I spent Saturday at the Family Farm Field Day down in Amish country (southern Wayne Co.). Rusty and I have been going, jointly and severally, since about when the thing started. I’ve missed some years because of Madison Early Music Festival, and Rusty missed this past year because of her weed presentation that evening. I’ve noticed a few more “English” over the years, but it’s definitely an Amish event.
The keynote speaker this year was Dr. Arden Anderson. I didn’t actually sit through all the keynote, as it was largely preaching to the choir. But for the first session, I heard Dr. Anderson talk about growing high-brix vegetables. This year, it seemed that speakers were pulling out their refractometers with the vigor of cowboy action shooters pulling out their Colt .45s. (“You can get yours at Keim Lumber in Charm!”- apparently not online though) Dr. Anderson’s presentation was clear and confident, and he looked like somebody who takes his own health advice. Best, he had some very concrete suggestions for creating specific changes in crops through foliar feeding.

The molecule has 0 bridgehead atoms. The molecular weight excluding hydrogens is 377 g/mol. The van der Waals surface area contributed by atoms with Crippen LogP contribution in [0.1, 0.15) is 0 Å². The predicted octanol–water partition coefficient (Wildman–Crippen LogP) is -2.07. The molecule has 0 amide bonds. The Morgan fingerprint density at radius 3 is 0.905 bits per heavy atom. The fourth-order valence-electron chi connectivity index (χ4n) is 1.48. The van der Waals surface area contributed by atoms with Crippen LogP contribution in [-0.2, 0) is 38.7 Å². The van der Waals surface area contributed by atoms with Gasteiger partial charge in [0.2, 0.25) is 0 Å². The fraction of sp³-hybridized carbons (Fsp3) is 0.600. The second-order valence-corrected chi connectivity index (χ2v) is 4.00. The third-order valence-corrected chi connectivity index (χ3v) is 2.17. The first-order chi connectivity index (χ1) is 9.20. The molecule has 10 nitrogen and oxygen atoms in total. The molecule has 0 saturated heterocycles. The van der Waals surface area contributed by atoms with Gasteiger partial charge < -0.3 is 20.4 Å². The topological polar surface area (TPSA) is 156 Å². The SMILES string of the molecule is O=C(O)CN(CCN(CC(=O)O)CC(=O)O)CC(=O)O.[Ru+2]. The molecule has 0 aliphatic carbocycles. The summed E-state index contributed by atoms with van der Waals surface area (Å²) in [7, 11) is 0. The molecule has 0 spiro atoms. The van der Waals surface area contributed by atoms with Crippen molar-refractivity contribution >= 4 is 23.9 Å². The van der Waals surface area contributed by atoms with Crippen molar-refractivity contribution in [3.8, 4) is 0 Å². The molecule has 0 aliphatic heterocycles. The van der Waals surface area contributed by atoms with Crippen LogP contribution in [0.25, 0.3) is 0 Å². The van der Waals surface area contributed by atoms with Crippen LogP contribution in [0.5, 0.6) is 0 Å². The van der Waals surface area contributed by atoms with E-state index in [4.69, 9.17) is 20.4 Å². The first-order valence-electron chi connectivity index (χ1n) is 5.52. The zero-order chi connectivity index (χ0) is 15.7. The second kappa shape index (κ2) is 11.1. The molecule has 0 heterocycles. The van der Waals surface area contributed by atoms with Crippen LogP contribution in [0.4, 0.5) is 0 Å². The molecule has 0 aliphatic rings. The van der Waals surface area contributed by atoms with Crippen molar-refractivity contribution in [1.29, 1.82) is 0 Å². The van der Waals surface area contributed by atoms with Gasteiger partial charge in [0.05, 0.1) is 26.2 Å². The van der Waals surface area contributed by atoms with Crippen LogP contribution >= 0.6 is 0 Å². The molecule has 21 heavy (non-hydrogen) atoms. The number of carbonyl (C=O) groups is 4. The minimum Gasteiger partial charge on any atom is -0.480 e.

After that, I heard Nick Leone’s presentation on the scythe. This was actually the main reason I went. The scythe should actually be appropriate technology for many tasks at Black Water Farm, but my attempts at using my American scythe have not been inspiring thus far. I learned that I had setup and stance problems, and was trying to use too much of the blade. And of course “everyone says” that American-style scythes are crap, and they probably are, but if they were useless there wouldn’t have been so many made, and right now I don’t have $150+ for a Euro-scythe setup. I haven’t worked with it yet; I hope to tonight, but I also need to finish burying an electric line to Buddy’s paddock.
In the afternoon, I heard some presentations by veterinarian Dr. Will Winter on herd care and on 12 new trends in eco-ag. Great poise (even when the generator operating the PA overheated) , great sense of humor, and again, concrete solutions.
Greg Judy I knew was there as well, but I’m not really a grazier and there were other tops more pressing. Apparently Gearld Fry and Dr. Richard Olree were there as well, but not an official part of the program. In other words, it was the biggest collection of eco-ag know-how outside of an ACRES USA convention (which I’ve never managed to attend.) Plus there was homemade ice cream and kettle corn for sale, and cute little boys in bowl cuts and suspenders.